Menu
Home Page

Reading

At Wilshere-Dacre there has been growing success in reading. Much of this success can be attributed to the support and encouragement that children are given from reading with parents at home. Strong home-school partnerships are highly beneficial to reading development throughout your child’s time at Wilshere Dacre.

 

During the course of the academic year, each child will be assessed on their reading age and their comprehension and decoding skills. This will allow the children to demonstrate how well they are able to understand a text, as well as how to process the language and authorial choices made within a piece of writing. By harnessing these skills, the children will gain a greater understanding in reading.

 

Your child will bring home their reading book and reading record each day to allow them to read daily with an adult at home. Each child will be given a starting colour book band which is in correlation with their reading age and their end of summer results. To ensure your child is gaining the most from home reading, please consider the ‘top tips’ below:

 

Top tips when reading at home:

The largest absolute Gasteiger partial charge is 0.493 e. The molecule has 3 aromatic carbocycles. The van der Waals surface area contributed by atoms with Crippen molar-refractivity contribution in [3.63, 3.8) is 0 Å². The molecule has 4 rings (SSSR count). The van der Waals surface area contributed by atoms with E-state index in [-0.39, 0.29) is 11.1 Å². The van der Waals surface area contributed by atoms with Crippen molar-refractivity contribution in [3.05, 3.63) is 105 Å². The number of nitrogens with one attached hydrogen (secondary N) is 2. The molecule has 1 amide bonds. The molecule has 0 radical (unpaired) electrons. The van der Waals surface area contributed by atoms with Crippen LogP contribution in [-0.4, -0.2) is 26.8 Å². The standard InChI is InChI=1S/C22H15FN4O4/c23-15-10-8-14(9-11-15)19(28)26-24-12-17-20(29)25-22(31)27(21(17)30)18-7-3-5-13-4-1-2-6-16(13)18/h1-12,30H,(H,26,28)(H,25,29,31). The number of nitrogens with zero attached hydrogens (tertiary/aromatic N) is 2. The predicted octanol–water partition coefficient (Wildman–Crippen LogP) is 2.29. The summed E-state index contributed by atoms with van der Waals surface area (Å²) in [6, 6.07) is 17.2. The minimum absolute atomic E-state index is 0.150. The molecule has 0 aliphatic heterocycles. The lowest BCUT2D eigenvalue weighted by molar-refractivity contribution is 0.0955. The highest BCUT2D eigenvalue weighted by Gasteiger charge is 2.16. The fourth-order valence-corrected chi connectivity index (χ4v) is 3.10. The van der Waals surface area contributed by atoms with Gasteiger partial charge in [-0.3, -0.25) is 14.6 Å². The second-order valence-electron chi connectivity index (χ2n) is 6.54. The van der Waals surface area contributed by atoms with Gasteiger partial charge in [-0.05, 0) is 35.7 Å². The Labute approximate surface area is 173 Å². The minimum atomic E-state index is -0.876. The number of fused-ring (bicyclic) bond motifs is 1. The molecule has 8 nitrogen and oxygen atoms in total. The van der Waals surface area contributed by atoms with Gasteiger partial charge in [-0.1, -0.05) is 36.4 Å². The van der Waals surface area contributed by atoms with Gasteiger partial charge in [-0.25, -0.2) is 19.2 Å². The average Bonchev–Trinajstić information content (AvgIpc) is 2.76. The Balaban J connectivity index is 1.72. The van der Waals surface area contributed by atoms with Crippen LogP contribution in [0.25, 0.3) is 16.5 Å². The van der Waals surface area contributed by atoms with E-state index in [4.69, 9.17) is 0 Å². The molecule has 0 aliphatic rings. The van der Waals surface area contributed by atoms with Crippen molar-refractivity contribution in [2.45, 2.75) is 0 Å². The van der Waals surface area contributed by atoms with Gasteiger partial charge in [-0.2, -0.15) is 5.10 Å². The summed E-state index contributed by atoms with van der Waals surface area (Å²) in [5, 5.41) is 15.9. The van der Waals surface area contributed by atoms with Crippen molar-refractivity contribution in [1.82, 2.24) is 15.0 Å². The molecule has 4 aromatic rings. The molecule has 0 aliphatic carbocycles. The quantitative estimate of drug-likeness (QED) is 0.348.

1. All readers make mistakes and it is sometimes necessary to prompt if the child is losing the flow of a story. However, it is not always advantageous to provide words too quickly as this prevents the child re-reading and correcting the mistake spontaneously. It is also sometimes more useful to encourage young readers to guess at the meaning by using the context of the passage or pictures. This helps the child to develop useful strategies, which will lead to greater fluency and independence with reading.


2. If your child is struggling with so many words that it disrupts the flow, this might indicate that the text is too challenging at that time. If this is the case, it may provide encouragement and support to read the text aloud in unison with your child.


3. Ask questions about the text. Discuss themes, characters, settings and actions.


4. Above all, reading should be an enjoyable experience. Adults can become a lot more involved with their child’s reading by being interested in not only the child’s performance, but also in the material that they are reading. Adults, who laugh at humorous stories, or make guesses about what will happen next, are modelling behaviour that carries important messages about reading to children.


5. Communication is key. Please comment in your child’s reading record so that the class teacher can see and celebrate the enjoyment of a book that your child is reading at home.

 

As the academic year progresses, your child will be assessed termly by their class teacher ensuring they are reading the correct band level and that they are choosing texts that both excite and challenge their reading ability.

 

Thank you for your co-operation in this matter

Top